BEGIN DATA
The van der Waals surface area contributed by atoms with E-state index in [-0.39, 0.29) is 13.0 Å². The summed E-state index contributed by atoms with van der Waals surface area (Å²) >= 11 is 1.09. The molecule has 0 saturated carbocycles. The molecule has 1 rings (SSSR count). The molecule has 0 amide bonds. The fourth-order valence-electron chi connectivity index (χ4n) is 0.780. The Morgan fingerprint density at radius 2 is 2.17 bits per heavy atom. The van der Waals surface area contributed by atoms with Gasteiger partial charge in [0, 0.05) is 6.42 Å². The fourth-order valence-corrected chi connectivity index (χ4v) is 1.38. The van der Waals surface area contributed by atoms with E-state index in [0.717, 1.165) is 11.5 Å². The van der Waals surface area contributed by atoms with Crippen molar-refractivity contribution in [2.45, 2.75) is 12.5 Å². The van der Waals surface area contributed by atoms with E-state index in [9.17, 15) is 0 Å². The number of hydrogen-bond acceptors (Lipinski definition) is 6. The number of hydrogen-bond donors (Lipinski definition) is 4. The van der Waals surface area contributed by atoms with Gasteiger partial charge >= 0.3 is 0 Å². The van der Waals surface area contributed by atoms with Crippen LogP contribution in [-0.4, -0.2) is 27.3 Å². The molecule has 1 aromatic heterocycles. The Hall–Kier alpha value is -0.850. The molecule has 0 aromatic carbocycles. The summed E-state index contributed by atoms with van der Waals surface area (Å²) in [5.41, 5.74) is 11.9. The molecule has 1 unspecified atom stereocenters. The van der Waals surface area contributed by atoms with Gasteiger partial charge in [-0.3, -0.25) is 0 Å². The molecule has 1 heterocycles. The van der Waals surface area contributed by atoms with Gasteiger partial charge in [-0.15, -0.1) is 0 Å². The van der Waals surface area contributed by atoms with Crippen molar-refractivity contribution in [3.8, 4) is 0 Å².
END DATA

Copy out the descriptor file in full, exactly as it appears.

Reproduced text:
The van der Waals surface area contributed by atoms with E-state index in [-0.39, 0.29) is 13.0 Å². The summed E-state index contributed by atoms with van der Waals surface area (Å²) >= 11 is 1.09. The molecule has 0 saturated carbocycles. The molecule has 1 rings (SSSR count). The molecule has 0 amide bonds. The fourth-order valence-electron chi connectivity index (χ4n) is 0.780. The Morgan fingerprint density at radius 2 is 2.17 bits per heavy atom. The van der Waals surface area contributed by atoms with Gasteiger partial charge in [0, 0.05) is 6.42 Å². The fourth-order valence-corrected chi connectivity index (χ4v) is 1.38. The van der Waals surface area contributed by atoms with E-state index in [0.717, 1.165) is 11.5 Å². The van der Waals surface area contributed by atoms with Crippen molar-refractivity contribution in [2.45, 2.75) is 12.5 Å². The van der Waals surface area contributed by atoms with E-state index in [9.17, 15) is 0 Å². The number of hydrogen-bond acceptors (Lipinski definition) is 6. The number of hydrogen-bond donors (Lipinski definition) is 4. The van der Waals surface area contributed by atoms with Gasteiger partial charge >= 0.3 is 0 Å². The van der Waals surface area contributed by atoms with Crippen LogP contribution in [-0.4, -0.2) is 27.3 Å². The molecule has 1 aromatic heterocycles. The Hall–Kier alpha value is -0.850. The molecule has 0 aromatic carbocycles. The summed E-state index contributed by atoms with van der Waals surface area (Å²) in [5.41, 5.74) is 11.9. The molecule has 1 unspecified atom stereocenters. The van der Waals surface area contributed by atoms with Gasteiger partial charge in [-0.3, -0.25) is 0 Å². The molecule has 1 heterocycles. The van der Waals surface area contributed by atoms with Gasteiger partial charge in [-0.15, -0.1) is 0 Å². The van der Waals surface area contributed by atoms with Crippen molar-refractivity contribution in [3.8, 4) is 0 Å².